[13] A Psalm, a Song. For the Sabbath day. It is a good thing to give thanks unto the LORD, and to sing praises unto Thy Name, O Most High; To declare Thy Lovingkindness in the morning, and Thy Faithfulness in the night seasons, With an instrument of ten strings, and with the psaltery; with a solemn sound upon the harp. For Thou, LORD, hast Made me glad through Thy Work; I will exult in the works of Thy Hands. How great are Thy Works, O LORD! Thy Thoughts are very deep. A brutish man knoweth not, neither doth a fool understand this. When the wicked spring up as the grass, and when all the workers of iniquity do flourish; it is that they may be destroyed forever. But Thou, O LORD, art on high for evermore. For, lo, Thine Enemies, O LORD, for, lo, Thine Enemies shall perish: all the workers of iniquity shall be scattered. But my horn hast Thou Exalted like the horn of the wild-ox; I am anointed with rich oil. Mine eye also hath gazed on them that lie in wait for me, mine ears have heard my desire of the evil-doers that rise up against me. The righteous shall flourish like the palm-tree; he shall grow like a cedar in Lebanon. Planted in the House of the LORD, they shall flourish in the Courts of our God. They shall still bring forth fruit in old age; they shall be full of sap and richness; To declare that the LORD is Upright, my Rock, in Whom there is no unrighteousness.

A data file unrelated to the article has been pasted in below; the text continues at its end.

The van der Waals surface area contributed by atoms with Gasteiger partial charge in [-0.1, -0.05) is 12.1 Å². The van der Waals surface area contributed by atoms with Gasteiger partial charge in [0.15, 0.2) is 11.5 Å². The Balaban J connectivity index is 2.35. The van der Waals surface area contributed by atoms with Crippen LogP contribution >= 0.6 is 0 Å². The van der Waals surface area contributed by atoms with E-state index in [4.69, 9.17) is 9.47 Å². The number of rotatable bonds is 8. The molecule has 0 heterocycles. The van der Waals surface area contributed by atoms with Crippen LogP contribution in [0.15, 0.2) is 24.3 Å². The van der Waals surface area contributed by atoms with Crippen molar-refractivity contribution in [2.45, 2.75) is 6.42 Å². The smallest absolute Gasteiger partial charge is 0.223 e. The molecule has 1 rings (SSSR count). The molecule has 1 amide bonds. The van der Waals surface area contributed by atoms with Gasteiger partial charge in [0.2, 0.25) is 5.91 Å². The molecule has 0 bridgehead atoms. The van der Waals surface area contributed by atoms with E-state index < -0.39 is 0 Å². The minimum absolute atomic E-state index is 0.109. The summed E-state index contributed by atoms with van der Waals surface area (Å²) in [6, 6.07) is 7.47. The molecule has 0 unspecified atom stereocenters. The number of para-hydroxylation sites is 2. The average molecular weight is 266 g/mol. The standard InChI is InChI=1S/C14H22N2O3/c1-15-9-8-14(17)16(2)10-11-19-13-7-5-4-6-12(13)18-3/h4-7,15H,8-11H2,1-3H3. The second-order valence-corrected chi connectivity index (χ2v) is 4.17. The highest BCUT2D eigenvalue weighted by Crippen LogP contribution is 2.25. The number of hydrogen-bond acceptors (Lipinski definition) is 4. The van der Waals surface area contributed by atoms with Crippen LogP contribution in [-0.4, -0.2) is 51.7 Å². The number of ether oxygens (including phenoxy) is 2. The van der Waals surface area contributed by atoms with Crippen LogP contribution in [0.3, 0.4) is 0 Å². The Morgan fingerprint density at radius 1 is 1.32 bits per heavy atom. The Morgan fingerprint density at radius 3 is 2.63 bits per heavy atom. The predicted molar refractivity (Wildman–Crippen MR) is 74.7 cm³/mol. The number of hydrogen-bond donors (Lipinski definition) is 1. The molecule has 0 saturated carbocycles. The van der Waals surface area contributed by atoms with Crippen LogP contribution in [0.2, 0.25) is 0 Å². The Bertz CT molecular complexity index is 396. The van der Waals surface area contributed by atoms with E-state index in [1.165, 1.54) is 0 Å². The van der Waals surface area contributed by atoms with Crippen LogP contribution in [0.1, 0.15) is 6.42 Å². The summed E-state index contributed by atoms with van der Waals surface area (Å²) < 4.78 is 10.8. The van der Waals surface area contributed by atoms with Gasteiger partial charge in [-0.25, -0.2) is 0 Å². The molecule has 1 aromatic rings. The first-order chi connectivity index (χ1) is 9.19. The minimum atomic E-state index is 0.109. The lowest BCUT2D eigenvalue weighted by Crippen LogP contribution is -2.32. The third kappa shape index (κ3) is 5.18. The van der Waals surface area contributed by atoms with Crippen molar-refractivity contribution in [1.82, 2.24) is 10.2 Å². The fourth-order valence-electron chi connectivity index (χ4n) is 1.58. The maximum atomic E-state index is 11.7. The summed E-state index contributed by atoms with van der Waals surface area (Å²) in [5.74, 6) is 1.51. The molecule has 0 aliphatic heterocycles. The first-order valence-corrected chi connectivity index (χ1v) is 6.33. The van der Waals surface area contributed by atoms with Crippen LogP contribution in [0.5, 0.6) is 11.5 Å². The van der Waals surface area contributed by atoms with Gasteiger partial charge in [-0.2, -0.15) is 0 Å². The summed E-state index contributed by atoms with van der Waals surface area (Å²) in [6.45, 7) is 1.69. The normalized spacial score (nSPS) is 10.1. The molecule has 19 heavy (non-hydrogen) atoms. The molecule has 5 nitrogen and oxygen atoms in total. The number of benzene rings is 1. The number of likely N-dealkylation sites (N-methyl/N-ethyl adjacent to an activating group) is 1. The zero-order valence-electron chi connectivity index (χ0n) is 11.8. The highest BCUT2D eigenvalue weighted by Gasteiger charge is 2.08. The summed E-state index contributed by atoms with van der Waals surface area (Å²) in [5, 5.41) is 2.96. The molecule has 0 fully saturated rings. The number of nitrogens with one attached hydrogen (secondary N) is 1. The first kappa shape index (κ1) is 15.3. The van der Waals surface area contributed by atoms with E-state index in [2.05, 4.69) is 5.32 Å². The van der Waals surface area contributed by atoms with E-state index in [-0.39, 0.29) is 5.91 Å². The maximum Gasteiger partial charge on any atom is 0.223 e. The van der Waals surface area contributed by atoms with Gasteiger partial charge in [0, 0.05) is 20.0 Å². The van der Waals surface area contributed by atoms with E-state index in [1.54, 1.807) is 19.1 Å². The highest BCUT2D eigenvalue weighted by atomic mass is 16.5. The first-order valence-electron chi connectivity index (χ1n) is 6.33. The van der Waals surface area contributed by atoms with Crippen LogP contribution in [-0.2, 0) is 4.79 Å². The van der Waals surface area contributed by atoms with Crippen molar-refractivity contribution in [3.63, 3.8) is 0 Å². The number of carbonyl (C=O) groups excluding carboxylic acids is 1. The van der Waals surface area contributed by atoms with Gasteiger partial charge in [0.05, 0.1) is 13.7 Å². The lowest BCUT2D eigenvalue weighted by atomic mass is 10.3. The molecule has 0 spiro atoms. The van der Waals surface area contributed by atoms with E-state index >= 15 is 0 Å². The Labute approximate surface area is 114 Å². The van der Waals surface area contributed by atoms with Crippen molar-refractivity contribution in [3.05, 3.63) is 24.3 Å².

[14] RaShI interprets the Psalm as dealing with the World To Come, and since Shabbat is referred to as “MeiEin Olam HaBa” (the essence of the World To Come) there is a connection between Shabbat and the Psalm. However, this would appear to not necessarily be in consonance with the simple meaning of the Psalm, a case where the question may be better than the answer.

[15] If Moshe was writing and distributing Psalms prior to his murdering an Egyptian and running to Midian, this implies a high level of Jewish sophistication prior to his encounter at the Burning Bush in Shemot 3:2 ff. And if it is posited, as we have in the essay for Shemot referenced above in the body of this essay, that he may have been only thirteen years old at the time of his flight, this suggests that he became conversant in these matters at an extremely young age. Of course, it is not necessary to reconcile all Midrashim, and it will prove impossible to do so on occasion. Nevertheless such speculations are intriguing and interesting.

[16] In a footnote (fn. 46), the editor of Rabbi Kaminetsky’s Chumash commentary notes that he once explained that the reason for the citation of the Exodus from Egypt in the Shabbat Kiddush liturgy is because it was the observance of Shabbat that kept the Jews from despairing during their years of enslavement.

[17] See fn. 11.